The last time we stopped by Richard Neutra's Kraigher House in Brownsville, Texas, it was scarily boarded up. Since I was in town for business and staying around the corner earlier this week, I dropped in for a visit to how the house was doing. I'm happy to report that the house is doing fine! The boards are gone and the house is currently being used as an art and design training studio.
Although I'm not a big fan of Neutra as a person, the dude could architect, and I am quite fond of this house. Built in 1937, the design shows that Neutra had moved past his dedication to pure functionalism that dictated his earlier work. The public side is artfully proportioned and massed. The fully-glazed southern facade takes more of a functional stance. I wasn't able to tour the innards, but I stole a few photographs through the windows.
Folks point to William Lescaze's Magnolia Lounge (1936) at the state fairgrounds in Dallas as the first International Style structure in Texas. However, with its use of porthole windows and glass block, that lounge appears transitional between Streamline Moderne and International Style. I give the Kraigher House props for being the first International Style Modern structure in Texas.
"I like how your yard has come in over the past two years," proclaimed the pizza delivery girl. "It feels like I'm on the tundra."
The feather grass has been gloriously out of control this spring, spreading and growing fantastically. We're a wee bit surprised because under the mulch is TxDOT grade weed guard, but just like the Honeybadger, the feather grass doesn't give a shit.
The cantilevered wall makes a good scritchpost.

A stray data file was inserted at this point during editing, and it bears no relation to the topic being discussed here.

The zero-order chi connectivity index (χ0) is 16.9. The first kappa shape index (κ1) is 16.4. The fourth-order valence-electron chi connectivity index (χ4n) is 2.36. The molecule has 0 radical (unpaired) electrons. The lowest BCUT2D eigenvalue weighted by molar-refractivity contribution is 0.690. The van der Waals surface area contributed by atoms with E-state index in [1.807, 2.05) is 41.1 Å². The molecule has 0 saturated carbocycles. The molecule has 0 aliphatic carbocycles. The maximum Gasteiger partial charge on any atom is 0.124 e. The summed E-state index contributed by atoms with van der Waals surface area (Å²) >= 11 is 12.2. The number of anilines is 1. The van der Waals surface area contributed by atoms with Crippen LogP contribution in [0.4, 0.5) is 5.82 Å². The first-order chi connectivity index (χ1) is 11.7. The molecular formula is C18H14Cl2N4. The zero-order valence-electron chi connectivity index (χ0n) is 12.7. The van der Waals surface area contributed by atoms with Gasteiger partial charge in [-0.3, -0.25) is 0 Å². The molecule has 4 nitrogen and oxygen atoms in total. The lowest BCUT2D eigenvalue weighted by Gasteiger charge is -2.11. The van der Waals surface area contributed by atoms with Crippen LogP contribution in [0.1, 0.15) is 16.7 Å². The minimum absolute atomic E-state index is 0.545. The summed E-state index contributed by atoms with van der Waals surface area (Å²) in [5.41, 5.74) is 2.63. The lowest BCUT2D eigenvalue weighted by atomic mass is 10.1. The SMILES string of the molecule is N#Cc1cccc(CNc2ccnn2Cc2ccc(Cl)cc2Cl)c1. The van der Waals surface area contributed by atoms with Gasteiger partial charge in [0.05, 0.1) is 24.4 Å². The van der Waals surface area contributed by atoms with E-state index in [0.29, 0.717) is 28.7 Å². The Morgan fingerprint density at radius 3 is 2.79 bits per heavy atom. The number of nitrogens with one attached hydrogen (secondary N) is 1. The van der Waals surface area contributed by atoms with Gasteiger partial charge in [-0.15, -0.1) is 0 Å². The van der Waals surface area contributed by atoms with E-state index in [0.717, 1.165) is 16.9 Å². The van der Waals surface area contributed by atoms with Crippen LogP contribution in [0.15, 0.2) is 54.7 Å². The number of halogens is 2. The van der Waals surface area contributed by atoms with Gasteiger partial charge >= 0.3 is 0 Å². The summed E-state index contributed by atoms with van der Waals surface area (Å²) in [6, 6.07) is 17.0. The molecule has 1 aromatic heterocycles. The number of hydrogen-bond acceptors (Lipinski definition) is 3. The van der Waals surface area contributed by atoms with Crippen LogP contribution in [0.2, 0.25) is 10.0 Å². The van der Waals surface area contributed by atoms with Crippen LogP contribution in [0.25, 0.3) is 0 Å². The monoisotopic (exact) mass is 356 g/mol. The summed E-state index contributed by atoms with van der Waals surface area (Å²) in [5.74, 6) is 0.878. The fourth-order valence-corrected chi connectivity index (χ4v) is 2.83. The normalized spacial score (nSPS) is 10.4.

When I flew into Albuquerque last week, I had an hour or so before I needing to hightail it up to Santa Fe for a meeting. Not enough time to do Q-town justice, but enough to sample a few savory bits. Helping to prioritize a few stops was this nifty site called Albuquerque Modernism developed by a class at the University of New Mexico which includes photos, history, addresses, and a map.
Here are some other resources:
City survey of MCM
Albuquerque Modernist Architecture
My first stop was the Kelvinator House built in 1938 and designed by William Burk, Jr. It's a gorgeous Streamline Moderne house called a Kelvinator because of it HVAC system, perhaps the first in Albuquerque.
In the general vicinity of the Kelvinator House are several MCM and other Streamline Moderne houses:
I also stopped in to see the Solar Building built in 1956 by Stanely and Wright. This structure is notable not only for its unusual profile but also for being the first active solar heated commercial building in the world. These days the solar windows, which were probably brutal during the New Mexico summers, have been roofed over, but the bones of the structure are still visible.
Across the alley...
Finally, I stopped to gawk at the A.W. Dekker House built in 1965 by Dekker, a local architect. Currently for sale according to the college kids renting it (although not on the active market).
Here are some photos from MLS of the house: